Archive for October, 2010

Because I Have A Memory


A Whiter Shade of Pale

In 2010, nationwide polls reported that people who identified themselves as sympathetic with the Tea Party were overwhelmingly white, although estimates varied, and the Tea Party didn’t appear to be much whiter than, say, the Republican Party. Whatever else had drawn people into the movement, some of it, for some people, was probably discomfort with the United States’ first black president, because he was black. But it wasn’t the whiteness of the Tea Party that I found most striking. It was the whiteness of their Revolution. The Founding Fathers were the whites of their eyes, a fantasy of an America before race, without race. There were very few black people in the Tea Party, but there were no black people at all in the Tea Party’s eighteenth century. Nor, for that matter, were there any women, aside from Abigail Adams, and no slavery, poverty, ignorance, insanity, sickness, or misery. Nor was there any art, literature, sex, pleasure, or humor. There were only the Founding Fathers with their white wigs, wearing their three-cornered hats, in their Christian nation, revolting against taxes, and defending their right to bear arms.

In eighteenth-century America, I wouldn’t have been able to vote. I wouldn’t have been able to own property, either. I’d very likely have been unable to write, and, if I survived childhood, chances are that I’d have died in childbirth. And, no matter how long or short my life, I’d almost certainly have died without having once ventured a political opinion preserved in any historical record. Except that none of these factors has any meaning or bearing whatsoever on whether an imaginary eighteenth-century me would have supported the Obama administration’s stimulus package or laws allowing the carrying of concealed weapons or the war in Iraq. Because I did not live in eighteenth-century America, and no amount of thinking that I could, not even wearing petticoats, a linsey-woolsey calico smock, and a homespun mobcap, can make it so.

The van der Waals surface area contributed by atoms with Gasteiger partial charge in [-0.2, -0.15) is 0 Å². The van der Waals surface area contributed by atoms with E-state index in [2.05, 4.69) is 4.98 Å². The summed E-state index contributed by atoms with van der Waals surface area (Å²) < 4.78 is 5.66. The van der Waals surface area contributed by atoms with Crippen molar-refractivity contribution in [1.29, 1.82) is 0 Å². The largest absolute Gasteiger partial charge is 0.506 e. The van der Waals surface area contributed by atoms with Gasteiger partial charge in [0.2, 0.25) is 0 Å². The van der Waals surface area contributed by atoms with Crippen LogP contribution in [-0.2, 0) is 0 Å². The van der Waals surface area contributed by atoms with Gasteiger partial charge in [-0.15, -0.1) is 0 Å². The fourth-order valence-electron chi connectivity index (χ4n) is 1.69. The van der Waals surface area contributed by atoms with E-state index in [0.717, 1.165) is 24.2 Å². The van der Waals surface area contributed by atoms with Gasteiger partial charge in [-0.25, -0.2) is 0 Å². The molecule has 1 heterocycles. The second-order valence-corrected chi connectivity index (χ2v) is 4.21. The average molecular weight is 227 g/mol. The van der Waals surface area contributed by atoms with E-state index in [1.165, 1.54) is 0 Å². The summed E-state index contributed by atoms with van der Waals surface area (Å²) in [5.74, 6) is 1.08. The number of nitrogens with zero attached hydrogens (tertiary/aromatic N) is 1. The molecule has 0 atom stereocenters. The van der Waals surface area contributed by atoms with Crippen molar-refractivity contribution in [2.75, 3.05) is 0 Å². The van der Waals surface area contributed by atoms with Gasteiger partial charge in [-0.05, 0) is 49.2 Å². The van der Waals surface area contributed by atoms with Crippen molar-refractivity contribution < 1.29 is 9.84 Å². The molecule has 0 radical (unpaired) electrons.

“What would the founders do?” is, from the point of view of historical analysis, an ill-considered and unanswerable question, and pointless, too. Jurists and legislators need to investigate what the framers meant, and some Christians make moral decisions by wondering what Jesus would do, but no NASA scientist decides what to do about the Hubble by asking what Isaac Newton would make of it. People who ask what the founders would do quite commonly declare that they know, they know, they just know what the founders would do and, mostly, it comes to this: if only they could see us now, they would be rolling over in their graves. They might even rise from the dead and walk among us. We have failed to obey their sacred texts, holy writ. They suffered for us, and we have forsaken them. Come the Day of Judgment, they will damn us.

That’s not history. It’s not civil religion, the faith in democracy that binds Americans together. It’s not originalism or even constitutionalism. That’s fundamentalism.

—Jill Lepore, The Whites Of Their Eyes

Para Mi Tesoro

Play Ball

Tonight begins the final chapter in the storybook season of the Texas Rangers, the little baseball team that could, and has, finally become known for something other than serving as pre-presidential plaything for George II.